The people have spoken, and a chunky behemoth has been crowned the fattest bear in Alaska during the state’s Fat Bear Week contest: All hail 480 Otis.
Katmai National Park said late Tuesday the brown bear had come out on top after a emotional transformation following a 2½-month eating frenzy, gorging himself on salmon before the winter. Otis, a 25-year-old bear who lives in the park, garnered more than 51,000 votes in the contest, overcoming the almost-but-not-quite-as-hefty 151 Walker.
It’s Otis’ fourth win and comes before he reaches his peak fatness. The bear overcame a late start in this year’s feeding frenzy and was extremely thin when he was observed in July. Otis is also missing two of his canine teeth, and his others are “greatly worn,” his bio says.
“Otis must also compete with younger and larger produces who want access to his fishing spots,” the biography reads. “While Otis sometimes appears to be napping or not paying attention, most of the time he’s focused on the water, and he experiences a comparatively high salmon catch rate as a consequence.”
As Katmai said Tuesday, to celebrate the crown, Otis was “nevertheless chowing down” like a true champion. Brown produces can gain up to 4 pounds a day, and Otis was estimated at 900 pounds in 2019, The New York Times notes.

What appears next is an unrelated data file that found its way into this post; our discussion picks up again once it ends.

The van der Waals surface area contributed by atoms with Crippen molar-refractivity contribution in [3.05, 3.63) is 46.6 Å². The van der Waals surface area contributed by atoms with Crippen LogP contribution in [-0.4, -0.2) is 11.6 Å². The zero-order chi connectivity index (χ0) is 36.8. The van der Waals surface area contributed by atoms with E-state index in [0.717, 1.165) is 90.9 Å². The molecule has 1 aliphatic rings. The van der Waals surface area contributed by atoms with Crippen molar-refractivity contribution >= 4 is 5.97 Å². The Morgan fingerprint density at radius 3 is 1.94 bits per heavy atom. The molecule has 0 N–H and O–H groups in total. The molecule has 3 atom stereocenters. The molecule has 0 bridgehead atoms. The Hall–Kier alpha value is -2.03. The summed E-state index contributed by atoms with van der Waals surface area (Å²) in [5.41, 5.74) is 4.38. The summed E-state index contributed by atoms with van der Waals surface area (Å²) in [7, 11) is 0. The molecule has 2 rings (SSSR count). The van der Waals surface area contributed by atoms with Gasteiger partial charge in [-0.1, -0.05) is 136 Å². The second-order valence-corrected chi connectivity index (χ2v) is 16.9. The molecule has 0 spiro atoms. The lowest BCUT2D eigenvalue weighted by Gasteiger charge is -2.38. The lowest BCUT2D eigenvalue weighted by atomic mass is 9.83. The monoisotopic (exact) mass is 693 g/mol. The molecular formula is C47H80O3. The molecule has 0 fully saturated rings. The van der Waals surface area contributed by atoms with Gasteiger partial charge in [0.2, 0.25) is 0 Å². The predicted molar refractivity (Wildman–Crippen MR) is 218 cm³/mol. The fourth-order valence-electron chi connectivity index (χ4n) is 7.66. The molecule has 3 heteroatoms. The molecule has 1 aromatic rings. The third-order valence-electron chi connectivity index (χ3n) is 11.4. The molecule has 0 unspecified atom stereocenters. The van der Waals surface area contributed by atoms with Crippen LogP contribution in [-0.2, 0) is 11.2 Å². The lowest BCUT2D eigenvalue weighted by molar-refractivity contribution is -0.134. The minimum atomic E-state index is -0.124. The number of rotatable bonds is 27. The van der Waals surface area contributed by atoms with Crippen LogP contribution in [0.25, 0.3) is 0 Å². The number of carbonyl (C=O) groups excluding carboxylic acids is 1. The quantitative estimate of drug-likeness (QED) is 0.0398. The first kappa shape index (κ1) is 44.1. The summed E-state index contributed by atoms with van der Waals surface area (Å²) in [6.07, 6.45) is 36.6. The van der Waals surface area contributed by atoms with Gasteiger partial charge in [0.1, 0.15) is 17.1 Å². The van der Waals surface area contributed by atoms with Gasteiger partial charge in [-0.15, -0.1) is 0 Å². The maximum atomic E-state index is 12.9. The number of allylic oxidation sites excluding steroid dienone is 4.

Fat Bear Week is an annual online tradition celebrating produces’ success as gluttonous glories in the months leading up to their winter hibernations. produces gather along waterways in Alaska to feast on salmon from late June until mid-October to gain enough mass to survive a long, cold winter.
“Each winter, curled snug in their dens, brown produces persevere a months-long famine,” a website for the competition says. “During hibernation, produces will not eat or drink and can lose one-third of their body weight. Their winter survival depends on accumulating abundant fat reserves before entering the den.”
The transformations of Otis and Walker over the last months are astonishing.
For the produces at Katmai, fatness is a meaningful indicator of good health not just among their populations but for the ecosystem as a whole.
“Fat produces exemplify the richness of Katmai National Park and Bristol Bay, Alaska, a wild vicinity that is home to more brown produces than people and the largest, healthiest runs of sockeye salmon left on the planet,” the site says.
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